A crowd of around 100 packed into a conference room at the Aspen Hotel in Soldotna Thursday evening to discuss a draft of an environmental impact statement for Unocal's planned development at the Swanson River natural gas fields.
The hearing was conducted by the U.S. Fish and Wildlife Service, the federal agency responsible for granting a right-of-way permit to allow Unocal to build up to 12 miles of roads and 13 miles of pipeline in the Kenai National Wildlife Refuge. The refuge is home to Alaska's longest-producing oil and gas fields.
The highly opinionated group was overwhelmingly in favor of granting Unocal a permit to conduct further exploration and development in the refuge. Local politicians were the most vocal in their support of granting the permit, saying the oil industry is vital to the economic health of the Kenai Peninsula.
"The oil and gas industry is something that is very important to us. We want to keep it here," Kenai Peninsula Borough Mayor Dale Bagley told the hearing officers.
Borough assembly President Tim Navarre agreed.
"We're an oil and gas borough, just like Alaska is an oil and gas state," Navarre said.
"There are not enough jobs for local residents," said Soldotna Mayor Dave Carey. "Many young men and women have to move Outside."
Those who voiced concern over further drilling in the refuge argued that developing the refuge would have negative impacts on the abundant wildlife, including wolves, lynx, moose and bear that call the refuge home.
"(Unocal) has a dangerous and unfortunate track record," said Seth Little, representing the Alaska Center for the Environment. "(Their) operations have polluted refuge lands and waters."
Support workers who spend their days working on the Swanson River fields vigorously defended Unocal's environmental policies.
"We take care of the river. Unocal pays us to take care of the river," said Peak Oilfield Services Superintendent Dean Ungrue.
Ungrue also was one of several people who told the hearing that to further delay Unocal's permit would only force the California company to look elsewhere for fossil fuels.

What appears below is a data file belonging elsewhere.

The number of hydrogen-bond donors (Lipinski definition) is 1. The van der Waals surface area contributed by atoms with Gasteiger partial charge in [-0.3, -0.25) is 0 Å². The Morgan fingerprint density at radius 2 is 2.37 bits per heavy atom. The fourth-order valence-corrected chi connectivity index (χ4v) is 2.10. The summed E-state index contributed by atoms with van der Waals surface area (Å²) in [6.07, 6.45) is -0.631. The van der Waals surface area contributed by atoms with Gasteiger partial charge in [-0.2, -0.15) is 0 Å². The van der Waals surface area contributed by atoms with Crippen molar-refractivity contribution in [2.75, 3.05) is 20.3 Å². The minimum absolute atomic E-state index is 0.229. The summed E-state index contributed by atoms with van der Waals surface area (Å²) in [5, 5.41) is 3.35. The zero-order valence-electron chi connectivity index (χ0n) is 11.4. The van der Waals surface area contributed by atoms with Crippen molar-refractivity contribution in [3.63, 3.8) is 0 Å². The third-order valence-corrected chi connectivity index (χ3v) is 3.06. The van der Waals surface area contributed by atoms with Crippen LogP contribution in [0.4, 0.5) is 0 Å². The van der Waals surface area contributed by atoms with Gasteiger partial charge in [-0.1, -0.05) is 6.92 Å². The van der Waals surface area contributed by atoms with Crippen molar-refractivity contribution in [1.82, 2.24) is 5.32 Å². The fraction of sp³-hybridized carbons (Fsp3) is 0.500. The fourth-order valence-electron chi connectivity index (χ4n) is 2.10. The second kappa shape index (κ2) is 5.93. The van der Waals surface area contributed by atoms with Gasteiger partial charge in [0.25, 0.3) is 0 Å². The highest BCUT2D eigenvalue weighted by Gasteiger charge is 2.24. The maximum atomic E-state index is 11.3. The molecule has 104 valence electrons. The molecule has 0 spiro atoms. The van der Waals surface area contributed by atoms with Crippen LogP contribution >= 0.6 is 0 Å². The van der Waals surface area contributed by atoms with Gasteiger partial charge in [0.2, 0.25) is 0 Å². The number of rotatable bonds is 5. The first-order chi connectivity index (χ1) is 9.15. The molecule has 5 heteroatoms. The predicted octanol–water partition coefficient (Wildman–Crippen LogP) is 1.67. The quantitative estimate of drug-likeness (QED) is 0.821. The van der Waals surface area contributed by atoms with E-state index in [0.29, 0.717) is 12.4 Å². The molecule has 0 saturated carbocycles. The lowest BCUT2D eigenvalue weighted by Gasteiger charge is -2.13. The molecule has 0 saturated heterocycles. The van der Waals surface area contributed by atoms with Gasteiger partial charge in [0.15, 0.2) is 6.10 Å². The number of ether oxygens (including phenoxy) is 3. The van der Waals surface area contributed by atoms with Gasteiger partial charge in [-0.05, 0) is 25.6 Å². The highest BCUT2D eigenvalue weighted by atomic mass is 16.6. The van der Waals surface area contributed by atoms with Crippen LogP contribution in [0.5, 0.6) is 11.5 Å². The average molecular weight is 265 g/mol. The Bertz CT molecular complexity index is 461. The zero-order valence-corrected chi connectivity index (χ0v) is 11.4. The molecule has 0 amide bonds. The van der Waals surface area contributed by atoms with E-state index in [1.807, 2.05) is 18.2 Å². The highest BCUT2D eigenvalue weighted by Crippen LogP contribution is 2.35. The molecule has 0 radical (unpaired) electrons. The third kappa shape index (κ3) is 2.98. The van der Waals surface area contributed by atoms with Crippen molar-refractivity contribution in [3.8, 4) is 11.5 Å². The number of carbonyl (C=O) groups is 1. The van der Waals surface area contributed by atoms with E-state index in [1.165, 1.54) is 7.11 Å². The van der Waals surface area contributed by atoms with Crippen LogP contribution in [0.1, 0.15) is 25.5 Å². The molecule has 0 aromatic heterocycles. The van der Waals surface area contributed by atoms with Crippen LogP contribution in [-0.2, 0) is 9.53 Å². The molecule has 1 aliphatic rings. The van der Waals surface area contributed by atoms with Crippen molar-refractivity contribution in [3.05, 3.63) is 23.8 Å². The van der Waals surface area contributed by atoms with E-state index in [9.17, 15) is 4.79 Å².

"We are forcing the oil industry out of Alaska. They're tired of these permitting processes," Ungrue said.
Environmentalists argued that the answer to the peninsula's energy and economic questions didn't lie in more drilling, but in finding renewable sources of energy and long-term industrial growth.
"We support long-term, sustainable jobs," said Bob Shavelson, executive director of Homer-based Cook Inlet Keeper.
Shavelson said Alaskans were too reliant on the whims of Outside oil giants.
"Decisions that affect Alaska are not made in Alaska by Alaskans."
Though most of the people who testified Thursday were from the peninsula, one person came all the way from California to participate in the process. Carrie Smith said she was opposed to drilling in the refuge because of its environmentally sensitive status.
Smith called the refuge "a very special and pristine area," and accused Alaska Sen. Frank Murkowski of "hypocrisy" for asking for federal air quality money while promoting drilling for fossil fuels.
Smith's comments didn't sit well with the pro-drilling crowd, whose feelings on the subject were summed up by the final speaker of the night, Sen. Jerry Ward, R-Nikiski.
"The people who came up from California, thank you for coming. But you didn't ride a bicycle," said Ward, eliciting laughter and applause from the crowd.
The U.S. Fish and Wildlife Service will hold one more hearing on the draft of the environmental impact statement for Unocal's plan to develop satellites for natural gas exploration and development. That hearing will be held Sept. 17 in Arlington, Va. Written comments on the plan can be submitted to Fish and Wildlife until Oct. 1.
Anyone wishing to make a written comment can send it to: Brian Anderson, U.S. Fish and Wildlife Service, Division of Natural Resources, Mail Stop 221, 1011 E. Tudor Road, Anchorage, AK 99503.
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